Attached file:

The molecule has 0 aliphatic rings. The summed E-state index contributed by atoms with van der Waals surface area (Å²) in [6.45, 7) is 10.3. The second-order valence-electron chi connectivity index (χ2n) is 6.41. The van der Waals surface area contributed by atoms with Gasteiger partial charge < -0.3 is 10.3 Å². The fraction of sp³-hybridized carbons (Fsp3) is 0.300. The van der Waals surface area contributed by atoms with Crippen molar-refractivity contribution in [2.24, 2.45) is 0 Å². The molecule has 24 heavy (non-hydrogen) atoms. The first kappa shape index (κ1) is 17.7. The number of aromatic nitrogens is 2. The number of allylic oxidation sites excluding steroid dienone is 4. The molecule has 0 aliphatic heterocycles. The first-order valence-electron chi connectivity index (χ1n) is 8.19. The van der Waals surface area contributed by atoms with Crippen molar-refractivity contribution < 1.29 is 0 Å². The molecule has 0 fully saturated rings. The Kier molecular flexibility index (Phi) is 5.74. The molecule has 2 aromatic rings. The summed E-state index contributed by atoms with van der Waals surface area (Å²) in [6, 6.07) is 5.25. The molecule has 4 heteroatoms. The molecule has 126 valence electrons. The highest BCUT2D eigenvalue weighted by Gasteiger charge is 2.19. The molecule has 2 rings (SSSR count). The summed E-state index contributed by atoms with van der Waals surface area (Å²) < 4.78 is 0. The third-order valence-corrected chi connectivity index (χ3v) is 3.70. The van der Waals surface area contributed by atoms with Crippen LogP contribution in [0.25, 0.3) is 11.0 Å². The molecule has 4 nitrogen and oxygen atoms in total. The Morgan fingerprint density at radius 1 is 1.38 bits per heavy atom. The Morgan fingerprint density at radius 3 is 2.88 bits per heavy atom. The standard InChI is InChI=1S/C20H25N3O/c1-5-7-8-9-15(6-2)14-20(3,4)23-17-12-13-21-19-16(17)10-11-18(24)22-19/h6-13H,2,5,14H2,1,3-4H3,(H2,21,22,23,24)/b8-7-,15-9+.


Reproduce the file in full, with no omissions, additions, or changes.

The molecule has 0 aliphatic rings. The summed E-state index contributed by atoms with van der Waals surface area (Å²) in [6.45, 7) is 10.3. The second-order valence-electron chi connectivity index (χ2n) is 6.41. The van der Waals surface area contributed by atoms with Gasteiger partial charge < -0.3 is 10.3 Å². The fraction of sp³-hybridized carbons (Fsp3) is 0.300. The van der Waals surface area contributed by atoms with Crippen molar-refractivity contribution in [2.24, 2.45) is 0 Å². The molecule has 24 heavy (non-hydrogen) atoms. The first kappa shape index (κ1) is 17.7. The number of aromatic nitrogens is 2. The number of allylic oxidation sites excluding steroid dienone is 4. The molecule has 0 aliphatic heterocycles. The first-order valence-electron chi connectivity index (χ1n) is 8.19. The van der Waals surface area contributed by atoms with Crippen molar-refractivity contribution < 1.29 is 0 Å². The molecule has 0 fully saturated rings. The Kier molecular flexibility index (Phi) is 5.74. The molecule has 2 aromatic rings. The summed E-state index contributed by atoms with van der Waals surface area (Å²) in [6, 6.07) is 5.25. The molecule has 4 heteroatoms. The molecule has 126 valence electrons. The highest BCUT2D eigenvalue weighted by Gasteiger charge is 2.19. The molecule has 2 rings (SSSR count). The summed E-state index contributed by atoms with van der Waals surface area (Å²) < 4.78 is 0. The third-order valence-corrected chi connectivity index (χ3v) is 3.70. The van der Waals surface area contributed by atoms with Crippen LogP contribution in [0.25, 0.3) is 11.0 Å². The molecule has 4 nitrogen and oxygen atoms in total. The Morgan fingerprint density at radius 1 is 1.38 bits per heavy atom. The Morgan fingerprint density at radius 3 is 2.88 bits per heavy atom. The standard InChI is InChI=1S/C20H25N3O/c1-5-7-8-9-15(6-2)14-20(3,4)23-17-12-13-21-19-16(17)10-11-18(24)22-19/h6-13H,2,5,14H2,1,3-4H3,(H2,21,22,23,24)/b8-7-,15-9+.